Why Your App Isn’t Really Loading (It’s Psychology)

Why Your App Isn't Really LoadingHere’s a total click-bait headline: The UX Secret That Will Ruin Apps For You. Even though I rather like apps and don’t want them ruined for me, of course I clicked, only to find a UX “secret” that is a familiar friend.

Here it is: Chances are, your app isn’t really loading when it tells you it is. Those delays when your app is searching for flights, logging into your accounts, or creating your feedback are deliberately added by designers to fool users into thinking the process takes longer than it does.

Why would they do that? It turns out, people don’t trust the output of an app that returns results with lightning speed, even though most well-built apps can do that. We expect particularly serious or complex transactions (health, financial, etc.) to take some time to complete. People associate speed with sloppiness, and nobody wants that when it comes to their bank accounts or their medical records. So, to create more credibility, people deliberately design apps to take longer to “process.”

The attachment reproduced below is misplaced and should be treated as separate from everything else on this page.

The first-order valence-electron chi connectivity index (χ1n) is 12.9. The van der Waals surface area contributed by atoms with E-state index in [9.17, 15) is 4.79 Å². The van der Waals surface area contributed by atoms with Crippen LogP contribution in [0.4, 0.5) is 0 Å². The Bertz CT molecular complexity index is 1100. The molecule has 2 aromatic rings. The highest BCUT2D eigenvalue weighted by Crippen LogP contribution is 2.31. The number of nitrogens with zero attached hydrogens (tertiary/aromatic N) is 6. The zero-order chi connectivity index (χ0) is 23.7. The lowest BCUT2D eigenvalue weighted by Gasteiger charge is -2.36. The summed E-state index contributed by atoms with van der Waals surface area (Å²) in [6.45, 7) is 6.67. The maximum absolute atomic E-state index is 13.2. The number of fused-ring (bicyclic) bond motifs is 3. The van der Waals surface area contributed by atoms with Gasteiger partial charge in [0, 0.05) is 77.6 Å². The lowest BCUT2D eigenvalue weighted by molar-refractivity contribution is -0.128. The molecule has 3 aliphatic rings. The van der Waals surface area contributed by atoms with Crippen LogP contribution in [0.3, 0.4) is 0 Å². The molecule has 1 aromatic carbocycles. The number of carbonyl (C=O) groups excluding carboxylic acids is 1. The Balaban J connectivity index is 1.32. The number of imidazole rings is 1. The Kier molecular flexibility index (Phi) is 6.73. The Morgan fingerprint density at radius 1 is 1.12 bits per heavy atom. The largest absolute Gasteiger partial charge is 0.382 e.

We found similar results with our users when I worked on digital health coaching products. Our programs would almost instantaneously (less than one second) produce high volume personalized output based on a pretty significant amount of data input. But users told us in testing that they didn’t believe the output was really personalized (even though it was accurate for them) because it happened too fast. So we experimented with different processing screens and images, finally settling on what we dubbed the “magic moment”: An animation that took about 12 seconds and showed how the system was synthesizing user data to create a personalized coaching plan.

As a designer of apps, I’ve made heavy use of the loading trick to build credibility with users. As a user of apps, my knowledge of the loading trick has at times made me hugely impatient with my online experiences. And yet, I still find myself slipping back into that mindset of believing that if it’s important, it must also be hard. What do you think?